The Long Lives of Medieval Art and Architecture: 1st Edition (Hardback) book cover

The Long Lives of Medieval Art and Architecture

1st Edition

Edited by Jennifer M. Feltman, Sarah Thompson

Routledge

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Hardback: 9780815396734
pub: 2019-04-18
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Description

Traditional histories of medieval art and architecture often privilege the moment of a work’s creation, yet surviving works designated as "medieval" have long and expansive lives. Many have extended prehistories emerging from their sites and contexts of creation, and most have undergone a variety of interventions, including adaptations and restorations, since coming into being. The lives of these works have been further extended through historiography, museum exhibitions, and digital media. Inspired by the literary category of biography and the methods of longue durée historians, the introduction and seventeen chapters of this volume provide an extended meditation on the longevity of medieval works of art and the aspect of time as a factor in shaping our interpretations of them. While the metaphor of "lives" invokes associations with the origin of the discipline of art history, focus is shifted away from temporal constraints of a single human lifespan or generation to consider the continued lives of medieval works even into our present moment. Chapters on works from the modern countries of Italy, France, England, Spain, and Germany are drawn together here by the thematic threads of essence and continuity, transformation, memory and oblivion, and restoration. Together, they tell an object-oriented history of art and architecture that is necessarily entangled with numerous individuals and institutions.

Table of Contents

List of Contributors

List of Figures

List of Color Plates

Acknowledgements

Why the Long Lives of Medieval Art and Architecture? An Introduction, Jennifer M. Feltman

Essence and Continuity

  1. How Long are the Lives of Medieval Buildings? Framing Spatio-temporalities in the Study of the Built World, Nicola Camerlenghi
  2. Lost in Translation: Destroyed Sculpture, Invented Images, and the Long Life of the Virgin of Le Puy, Elisa A. Foster
  3. Flying Pigs, Fiery Whirlwinds and a 300-year Old Virgin: Costume and Continuity in a Sacred Performance, Laura Jacobus
  4. Transformation

  5. San Quirce de Burgos: One Medieval Transformation in the Life of a Romanesque Church, Amanda W. Dotseth
  6. Recycling Santa Tecla: The Demolition and Continued Life of an Early Christian Basilica, Charles R. Morscheck
  7. Picturing the Long Life of Notre-Dame de Louviers, Kyle G. Sweeney
  8. Re-use, Recycle? The Long Life of an Unfinished French Book of Hours, Emily N. Savage
  9. Narration

  10. Resurrecting the Medieval Altar: Iberian Virgins in the Gothic Castilian Imagination and in Contemporary Museum Contexts, Maeve O’Donnell-Morales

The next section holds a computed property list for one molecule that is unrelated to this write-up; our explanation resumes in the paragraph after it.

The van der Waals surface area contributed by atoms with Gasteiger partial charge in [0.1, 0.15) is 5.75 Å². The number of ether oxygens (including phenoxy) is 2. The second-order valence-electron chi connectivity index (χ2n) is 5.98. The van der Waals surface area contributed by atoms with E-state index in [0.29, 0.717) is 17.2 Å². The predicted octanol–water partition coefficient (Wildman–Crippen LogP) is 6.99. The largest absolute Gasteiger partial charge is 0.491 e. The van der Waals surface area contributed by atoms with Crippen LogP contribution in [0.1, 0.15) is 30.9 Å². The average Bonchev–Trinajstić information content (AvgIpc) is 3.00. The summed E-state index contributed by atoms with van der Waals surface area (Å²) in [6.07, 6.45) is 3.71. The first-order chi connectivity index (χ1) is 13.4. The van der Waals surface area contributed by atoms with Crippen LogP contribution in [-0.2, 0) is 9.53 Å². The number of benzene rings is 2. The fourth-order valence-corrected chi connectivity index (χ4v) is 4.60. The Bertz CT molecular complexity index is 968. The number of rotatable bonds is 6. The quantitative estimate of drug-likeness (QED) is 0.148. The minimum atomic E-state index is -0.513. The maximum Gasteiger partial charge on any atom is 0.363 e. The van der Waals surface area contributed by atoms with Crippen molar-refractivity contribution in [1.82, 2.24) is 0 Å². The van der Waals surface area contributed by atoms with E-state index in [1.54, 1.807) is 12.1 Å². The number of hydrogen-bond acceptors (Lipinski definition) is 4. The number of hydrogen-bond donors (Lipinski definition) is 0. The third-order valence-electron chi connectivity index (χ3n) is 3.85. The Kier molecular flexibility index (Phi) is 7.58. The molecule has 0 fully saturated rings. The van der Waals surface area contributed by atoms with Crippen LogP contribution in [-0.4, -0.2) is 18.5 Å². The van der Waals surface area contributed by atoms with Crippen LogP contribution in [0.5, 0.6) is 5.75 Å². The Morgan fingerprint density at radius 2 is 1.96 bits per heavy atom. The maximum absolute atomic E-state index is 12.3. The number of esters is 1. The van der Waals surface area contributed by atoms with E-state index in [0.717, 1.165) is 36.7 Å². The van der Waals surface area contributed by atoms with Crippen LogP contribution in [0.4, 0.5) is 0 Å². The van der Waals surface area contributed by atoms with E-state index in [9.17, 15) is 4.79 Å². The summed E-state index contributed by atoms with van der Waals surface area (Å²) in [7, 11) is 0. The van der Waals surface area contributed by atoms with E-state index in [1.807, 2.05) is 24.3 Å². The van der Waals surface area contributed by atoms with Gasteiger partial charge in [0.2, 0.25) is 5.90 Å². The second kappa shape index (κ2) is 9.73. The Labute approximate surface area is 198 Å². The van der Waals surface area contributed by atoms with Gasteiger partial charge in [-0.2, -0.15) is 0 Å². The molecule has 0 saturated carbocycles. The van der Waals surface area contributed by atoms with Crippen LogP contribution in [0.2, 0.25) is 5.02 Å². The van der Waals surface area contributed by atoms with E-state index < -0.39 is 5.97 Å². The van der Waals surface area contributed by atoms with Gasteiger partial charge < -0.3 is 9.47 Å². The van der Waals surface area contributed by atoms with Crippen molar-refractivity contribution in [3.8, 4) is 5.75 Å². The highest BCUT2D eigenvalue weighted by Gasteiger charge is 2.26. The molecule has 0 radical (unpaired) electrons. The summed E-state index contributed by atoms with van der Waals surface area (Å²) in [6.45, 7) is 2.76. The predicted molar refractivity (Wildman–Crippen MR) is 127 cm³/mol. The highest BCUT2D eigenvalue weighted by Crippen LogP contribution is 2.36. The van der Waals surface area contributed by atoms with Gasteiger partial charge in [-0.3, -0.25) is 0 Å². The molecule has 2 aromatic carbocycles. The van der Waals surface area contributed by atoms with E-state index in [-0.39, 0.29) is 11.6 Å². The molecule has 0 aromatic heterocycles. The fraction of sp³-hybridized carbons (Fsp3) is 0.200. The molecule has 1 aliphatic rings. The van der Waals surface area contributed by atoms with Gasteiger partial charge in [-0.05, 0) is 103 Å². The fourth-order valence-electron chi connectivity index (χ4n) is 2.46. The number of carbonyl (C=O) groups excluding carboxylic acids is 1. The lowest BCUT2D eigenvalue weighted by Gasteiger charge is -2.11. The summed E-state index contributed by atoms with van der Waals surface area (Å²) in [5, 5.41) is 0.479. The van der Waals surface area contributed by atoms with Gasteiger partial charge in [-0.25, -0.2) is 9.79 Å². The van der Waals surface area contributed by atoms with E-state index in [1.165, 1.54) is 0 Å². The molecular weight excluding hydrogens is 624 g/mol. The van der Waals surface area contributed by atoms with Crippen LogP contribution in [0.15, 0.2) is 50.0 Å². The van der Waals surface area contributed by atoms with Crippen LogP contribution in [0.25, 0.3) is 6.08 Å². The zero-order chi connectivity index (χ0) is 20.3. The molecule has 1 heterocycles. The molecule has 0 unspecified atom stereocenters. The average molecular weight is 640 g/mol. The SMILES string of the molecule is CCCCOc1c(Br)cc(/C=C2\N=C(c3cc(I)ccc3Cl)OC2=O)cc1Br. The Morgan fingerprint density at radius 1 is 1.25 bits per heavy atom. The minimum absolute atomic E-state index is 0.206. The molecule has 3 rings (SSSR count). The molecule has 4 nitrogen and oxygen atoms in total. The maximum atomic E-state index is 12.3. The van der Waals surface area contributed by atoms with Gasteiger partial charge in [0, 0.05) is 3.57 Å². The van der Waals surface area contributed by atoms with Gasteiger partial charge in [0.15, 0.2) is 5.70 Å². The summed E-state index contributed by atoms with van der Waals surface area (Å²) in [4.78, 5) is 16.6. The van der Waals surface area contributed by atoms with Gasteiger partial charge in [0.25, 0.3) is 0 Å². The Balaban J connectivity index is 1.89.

11. The Portal from Coulangé: A Peripatetic Journey, Nancy Wu
  12. Ownership, Censorship, and Digital Repatriation: Excavating Layers of History in the Carrow Psalter, Lynley Anne Herbert
  13. Memory and Oblivion

  14. Restoration, Revival, Remembrance: The Nineteenth-Century Lives of the Lorenzetti Chapter House Frescoes from San Francesco, Siena, Imogen Tedbury
  15. The Victory Cross Redux: Ritual, Memory, and Politics in the Aftermath of the Spanish Civil War, Matilde Mateo
  16. The Magdeburg Rider on Display in Modern Germany, William J. Diebold
  17. Restoration

  18. The Salvage of the Benevento Bronze Doors after World War II, Cathleen Hoeniger
  19. Preservation, Restoration, and the Tomb of the "Founder" at Salisbury, Catherine Emma Walden
  20. Understanding the Restoration at Chartres, Meredith Cohen
  21. The Power of Absence: The Missing North Tower at Saint-Denis, Sarah Thompson

Index

About the Editors

Jennifer M. Feltman is a specialist in the art and architecture of twelfth- and thirteenth-century Europe. She has published on the Last Judgment programs at the cathedrals of Chartres, Reims, and Lincoln and is editor and contributor to The North Transept of Reims Cathedral: Design, Construction, and Visual Programs (Routledge, 2016). She is Assistant Professor of Medieval Art and Architecture at The University of Alabama, USA.

Sarah Thompson is an art historian focusing on Gothic architecture. Her research has addressed the concept of Gothic as a stylistic category, and she has published on medieval architectural design process and on the functions of Gothic ruins. Her current book project, Picturing Gothic, analyzes the postmedieval visual representation of Gothic architecture. She is Associate Professor of Art History at the Rochester Institute of Technology, USA.

About the Series

AVISTA Studies in the History of Medieval Technology, Science and Art

AVISTA Studies in History of Medieval Technology, Science and Art is a series organised by AVISTA (The Association Villard de Honnecourt for Interdisciplinary Study of Medieval Technology, Science and Art). The aim of the series is to promote the cross-disciplinary objectives of AVISTA by publishing in the areas of the history of science, technology, architecture, and art. The society takes its name from Villard (Wilars) de Honnecourt, an elusive persona of the 13th century whose autograph portfolio contains a variety of fascinating drawings and descriptions of both the fine and mechanical arts.

For further information about the series please contact Michael Greenwood at Michael.Greenwood@informa.com

 

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Subject Categories

BISAC Subject Codes/Headings:
HIS000000
HISTORY / General